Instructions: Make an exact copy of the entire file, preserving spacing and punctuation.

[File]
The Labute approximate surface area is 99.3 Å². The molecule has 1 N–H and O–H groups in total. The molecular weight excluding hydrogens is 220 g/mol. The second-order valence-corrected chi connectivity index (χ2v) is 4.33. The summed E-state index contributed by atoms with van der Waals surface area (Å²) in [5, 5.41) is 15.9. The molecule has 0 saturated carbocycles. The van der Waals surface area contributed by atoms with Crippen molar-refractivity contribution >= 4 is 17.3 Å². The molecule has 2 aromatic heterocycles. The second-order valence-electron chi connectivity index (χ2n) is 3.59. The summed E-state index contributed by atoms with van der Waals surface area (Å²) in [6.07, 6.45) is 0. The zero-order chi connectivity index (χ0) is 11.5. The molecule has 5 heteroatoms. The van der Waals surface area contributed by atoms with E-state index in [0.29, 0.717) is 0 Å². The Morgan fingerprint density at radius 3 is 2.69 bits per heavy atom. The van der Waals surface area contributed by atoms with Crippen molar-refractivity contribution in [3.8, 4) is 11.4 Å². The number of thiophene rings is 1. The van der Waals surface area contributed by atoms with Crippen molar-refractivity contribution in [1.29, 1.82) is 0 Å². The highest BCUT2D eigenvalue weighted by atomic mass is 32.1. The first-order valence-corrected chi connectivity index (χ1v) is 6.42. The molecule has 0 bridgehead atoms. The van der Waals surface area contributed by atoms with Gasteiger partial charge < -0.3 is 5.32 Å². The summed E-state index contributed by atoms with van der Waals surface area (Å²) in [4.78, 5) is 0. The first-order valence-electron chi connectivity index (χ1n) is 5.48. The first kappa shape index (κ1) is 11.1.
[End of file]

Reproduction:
The Labute approximate surface area is 99.3 Å². The molecule has 1 N–H and O–H groups in total. The molecular weight excluding hydrogens is 220 g/mol. The second-order valence-corrected chi connectivity index (χ2v) is 4.33. The summed E-state index contributed by atoms with van der Waals surface area (Å²) in [5, 5.41) is 15.9. The molecule has 0 saturated carbocycles. The van der Waals surface area contributed by atoms with Crippen molar-refractivity contribution >= 4 is 17.3 Å². The molecule has 2 aromatic heterocycles. The second-order valence-electron chi connectivity index (χ2n) is 3.59. The summed E-state index contributed by atoms with van der Waals surface area (Å²) in [6.07, 6.45) is 0. The zero-order chi connectivity index (χ0) is 11.5. The molecule has 5 heteroatoms. The van der Waals surface area contributed by atoms with E-state index in [0.29, 0.717) is 0 Å². The Morgan fingerprint density at radius 3 is 2.69 bits per heavy atom. The van der Waals surface area contributed by atoms with Crippen molar-refractivity contribution in [3.8, 4) is 11.4 Å². The number of thiophene rings is 1. The van der Waals surface area contributed by atoms with Crippen molar-refractivity contribution in [1.29, 1.82) is 0 Å². The highest BCUT2D eigenvalue weighted by atomic mass is 32.1. The first-order valence-corrected chi connectivity index (χ1v) is 6.42. The molecule has 0 bridgehead atoms. The van der Waals surface area contributed by atoms with Gasteiger partial charge < -0.3 is 5.32 Å². The summed E-state index contributed by atoms with van der Waals surface area (Å²) in [4.78, 5) is 0. The first-order valence-electron chi connectivity index (χ1n) is 5.48. The first kappa shape index (κ1) is 11.1.